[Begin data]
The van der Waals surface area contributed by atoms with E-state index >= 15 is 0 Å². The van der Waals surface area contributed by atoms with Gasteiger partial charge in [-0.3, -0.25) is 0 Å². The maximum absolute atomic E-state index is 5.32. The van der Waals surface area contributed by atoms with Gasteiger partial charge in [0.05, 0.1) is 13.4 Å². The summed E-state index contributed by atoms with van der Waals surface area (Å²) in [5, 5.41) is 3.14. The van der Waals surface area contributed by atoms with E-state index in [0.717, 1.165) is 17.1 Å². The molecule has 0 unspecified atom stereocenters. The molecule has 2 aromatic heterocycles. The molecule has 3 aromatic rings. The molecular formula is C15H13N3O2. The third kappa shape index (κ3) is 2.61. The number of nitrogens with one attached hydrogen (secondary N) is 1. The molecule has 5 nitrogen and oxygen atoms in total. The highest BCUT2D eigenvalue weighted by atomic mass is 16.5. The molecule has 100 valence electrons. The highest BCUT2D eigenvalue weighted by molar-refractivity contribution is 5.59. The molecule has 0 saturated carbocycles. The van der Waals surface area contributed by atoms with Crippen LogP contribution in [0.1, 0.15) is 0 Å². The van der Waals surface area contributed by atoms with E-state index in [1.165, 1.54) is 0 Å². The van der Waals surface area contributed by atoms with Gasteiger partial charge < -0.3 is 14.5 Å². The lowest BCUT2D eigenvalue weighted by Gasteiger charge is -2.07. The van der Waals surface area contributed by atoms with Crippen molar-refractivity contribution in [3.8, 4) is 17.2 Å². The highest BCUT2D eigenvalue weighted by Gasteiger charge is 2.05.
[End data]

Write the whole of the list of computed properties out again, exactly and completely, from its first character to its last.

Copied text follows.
The van der Waals surface area contributed by atoms with E-state index >= 15 is 0 Å². The van der Waals surface area contributed by atoms with Gasteiger partial charge in [-0.3, -0.25) is 0 Å². The maximum absolute atomic E-state index is 5.32. The van der Waals surface area contributed by atoms with Gasteiger partial charge in [0.05, 0.1) is 13.4 Å². The summed E-state index contributed by atoms with van der Waals surface area (Å²) in [5, 5.41) is 3.14. The van der Waals surface area contributed by atoms with E-state index in [0.717, 1.165) is 17.1 Å². The molecule has 0 unspecified atom stereocenters. The molecule has 2 aromatic heterocycles. The molecule has 3 aromatic rings. The molecular formula is C15H13N3O2. The third kappa shape index (κ3) is 2.61. The number of nitrogens with one attached hydrogen (secondary N) is 1. The molecule has 5 nitrogen and oxygen atoms in total. The highest BCUT2D eigenvalue weighted by atomic mass is 16.5. The molecule has 100 valence electrons. The highest BCUT2D eigenvalue weighted by molar-refractivity contribution is 5.59. The molecule has 0 saturated carbocycles. The van der Waals surface area contributed by atoms with Crippen LogP contribution in [0.1, 0.15) is 0 Å². The van der Waals surface area contributed by atoms with E-state index in [1.165, 1.54) is 0 Å². The van der Waals surface area contributed by atoms with Gasteiger partial charge < -0.3 is 14.5 Å². The lowest BCUT2D eigenvalue weighted by Gasteiger charge is -2.07. The van der Waals surface area contributed by atoms with Crippen molar-refractivity contribution in [3.8, 4) is 17.2 Å². The highest BCUT2D eigenvalue weighted by Gasteiger charge is 2.05.